This program will NOT be recorded.
Registration closes at 12:00pm EST the day before the program begins.
Zoom Links will be in your confirmation email.
What is Zen? How does it relate to Jung? These are hard questions, but we will start with a survey of Buddhism and its offshoot that became Zen, including its meditation and ritual practices. Then we’ll look at Jung’s view of Zen – both in his introduction to D. Suzuki’s famous book and in his disappointing though often hilarious encounter with the Zen master Hisamatsu.
To make matters worse, Zen famously promotes a “no-self” theology while the core of Jung’s model of the psyche is, of course, the self! Once we untangle that mess, we will look at Jung’s take on Zen and analytical psychology. We will see that this orientation diverges from either the historical or the experiential components of Zen but is of great value in understanding Jung’s project. Finally, we can wonder about what is perhaps the central theme that lies under both Zen and Jung: the nature of consciousness and its role in suffering and individuation. Here, finally, we will see some convergence – though not one that might have been predicted.
In this discussion we will attempt to balance three quite disparate orientations: that of practitioner/believer, that of scholar/historian, and that of the Jungian psychological view. This allows us to feel the tension between words of the believer from the inside, the words of the scholar from the outside, and the analytical psychologist, who takes an empirical and psychological stance.
Morgan Stebbins, D. Min., is a Jungian analyst in private practice in New York City. He is a supervising analyst and faculty member of the Jungian Psychoanalytic Association (NY), a faculty member of the C.G. Jung Foundation (NY), and an adjunct faculty member of the New York Theological Seminary. He is also the creator of the Contemplative Jung Program of the N.Y. Zen Center for Contemplative Care and the author of numerous articles on religion and psychology.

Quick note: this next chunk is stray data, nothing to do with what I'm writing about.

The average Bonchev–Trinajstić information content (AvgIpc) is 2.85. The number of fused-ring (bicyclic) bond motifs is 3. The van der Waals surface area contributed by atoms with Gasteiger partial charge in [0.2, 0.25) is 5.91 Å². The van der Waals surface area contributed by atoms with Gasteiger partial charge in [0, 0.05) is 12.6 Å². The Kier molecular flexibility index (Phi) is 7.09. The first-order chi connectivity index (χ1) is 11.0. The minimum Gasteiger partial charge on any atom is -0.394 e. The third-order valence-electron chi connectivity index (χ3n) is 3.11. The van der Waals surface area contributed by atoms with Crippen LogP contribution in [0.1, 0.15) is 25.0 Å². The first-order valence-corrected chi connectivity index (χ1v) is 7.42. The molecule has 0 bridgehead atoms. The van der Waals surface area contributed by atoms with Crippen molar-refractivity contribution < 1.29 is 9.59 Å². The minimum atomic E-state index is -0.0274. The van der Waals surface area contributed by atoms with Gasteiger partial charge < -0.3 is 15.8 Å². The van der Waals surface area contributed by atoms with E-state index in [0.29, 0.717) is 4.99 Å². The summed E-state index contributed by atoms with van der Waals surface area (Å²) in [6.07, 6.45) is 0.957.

Morgan has long been interested in Zen; he practiced at the San Francisco Zen Center in the early 1980s and later at the N.Y. Zen Center. His other interests include travel, hockey, cycling, and dog training! He has lived abroad and travelled widely, including in Peru, Ecuador, Columbia, the Galapagos Islands, South Africa, India, Pakistan, and Germany. He was a member of the U.S. field hockey teams for the Olympic Games, the Pan-American Games, and the World Cup in 1984 and remains a member of the U.S. Masters hockey team. He coaches road, track, and mountain cycling and is currently Xterrra Triathlon Division Champion.
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